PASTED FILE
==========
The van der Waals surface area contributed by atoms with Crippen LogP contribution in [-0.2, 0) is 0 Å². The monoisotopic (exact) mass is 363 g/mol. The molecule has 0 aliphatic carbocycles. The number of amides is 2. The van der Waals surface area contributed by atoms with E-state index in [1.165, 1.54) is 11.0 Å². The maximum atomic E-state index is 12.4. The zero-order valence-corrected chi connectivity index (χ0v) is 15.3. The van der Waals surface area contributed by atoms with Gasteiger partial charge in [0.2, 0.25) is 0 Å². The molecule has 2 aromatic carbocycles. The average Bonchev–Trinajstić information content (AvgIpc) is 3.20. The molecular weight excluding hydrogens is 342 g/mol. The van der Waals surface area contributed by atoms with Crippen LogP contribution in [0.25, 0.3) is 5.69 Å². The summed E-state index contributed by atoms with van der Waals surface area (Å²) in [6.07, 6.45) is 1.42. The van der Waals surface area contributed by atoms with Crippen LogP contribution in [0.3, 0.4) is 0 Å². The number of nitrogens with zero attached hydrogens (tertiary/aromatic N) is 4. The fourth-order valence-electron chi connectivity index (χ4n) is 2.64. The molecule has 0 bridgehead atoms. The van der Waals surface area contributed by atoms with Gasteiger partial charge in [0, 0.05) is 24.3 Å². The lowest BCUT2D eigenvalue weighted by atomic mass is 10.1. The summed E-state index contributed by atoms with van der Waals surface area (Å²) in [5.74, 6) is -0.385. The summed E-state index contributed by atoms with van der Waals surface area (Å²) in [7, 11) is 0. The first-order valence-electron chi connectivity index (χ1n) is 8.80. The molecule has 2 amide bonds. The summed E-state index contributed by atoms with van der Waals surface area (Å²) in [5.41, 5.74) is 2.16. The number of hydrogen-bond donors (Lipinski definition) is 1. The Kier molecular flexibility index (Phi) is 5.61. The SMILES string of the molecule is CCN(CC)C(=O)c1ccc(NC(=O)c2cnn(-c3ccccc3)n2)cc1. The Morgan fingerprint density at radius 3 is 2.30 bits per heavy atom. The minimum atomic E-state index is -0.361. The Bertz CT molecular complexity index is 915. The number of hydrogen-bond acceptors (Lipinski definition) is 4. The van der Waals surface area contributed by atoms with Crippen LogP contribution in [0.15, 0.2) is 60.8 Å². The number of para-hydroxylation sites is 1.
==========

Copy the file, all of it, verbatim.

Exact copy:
The van der Waals surface area contributed by atoms with Crippen LogP contribution in [-0.2, 0) is 0 Å². The monoisotopic (exact) mass is 363 g/mol. The molecule has 0 aliphatic carbocycles. The number of amides is 2. The van der Waals surface area contributed by atoms with E-state index in [1.165, 1.54) is 11.0 Å². The maximum atomic E-state index is 12.4. The zero-order valence-corrected chi connectivity index (χ0v) is 15.3. The van der Waals surface area contributed by atoms with Gasteiger partial charge in [0.2, 0.25) is 0 Å². The molecule has 2 aromatic carbocycles. The average Bonchev–Trinajstić information content (AvgIpc) is 3.20. The molecular weight excluding hydrogens is 342 g/mol. The van der Waals surface area contributed by atoms with Crippen LogP contribution in [0.25, 0.3) is 5.69 Å². The summed E-state index contributed by atoms with van der Waals surface area (Å²) in [6.07, 6.45) is 1.42. The van der Waals surface area contributed by atoms with Crippen LogP contribution in [0.3, 0.4) is 0 Å². The number of nitrogens with zero attached hydrogens (tertiary/aromatic N) is 4. The fourth-order valence-electron chi connectivity index (χ4n) is 2.64. The molecule has 0 bridgehead atoms. The van der Waals surface area contributed by atoms with Gasteiger partial charge in [0, 0.05) is 24.3 Å². The lowest BCUT2D eigenvalue weighted by atomic mass is 10.1. The summed E-state index contributed by atoms with van der Waals surface area (Å²) in [5.74, 6) is -0.385. The summed E-state index contributed by atoms with van der Waals surface area (Å²) in [7, 11) is 0. The first-order valence-electron chi connectivity index (χ1n) is 8.80. The molecule has 2 amide bonds. The summed E-state index contributed by atoms with van der Waals surface area (Å²) in [5.41, 5.74) is 2.16. The number of hydrogen-bond donors (Lipinski definition) is 1. The Kier molecular flexibility index (Phi) is 5.61. The SMILES string of the molecule is CCN(CC)C(=O)c1ccc(NC(=O)c2cnn(-c3ccccc3)n2)cc1. The Morgan fingerprint density at radius 3 is 2.30 bits per heavy atom. The minimum atomic E-state index is -0.361. The Bertz CT molecular complexity index is 915. The number of hydrogen-bond acceptors (Lipinski definition) is 4. The van der Waals surface area contributed by atoms with Crippen LogP contribution in [0.15, 0.2) is 60.8 Å². The number of para-hydroxylation sites is 1.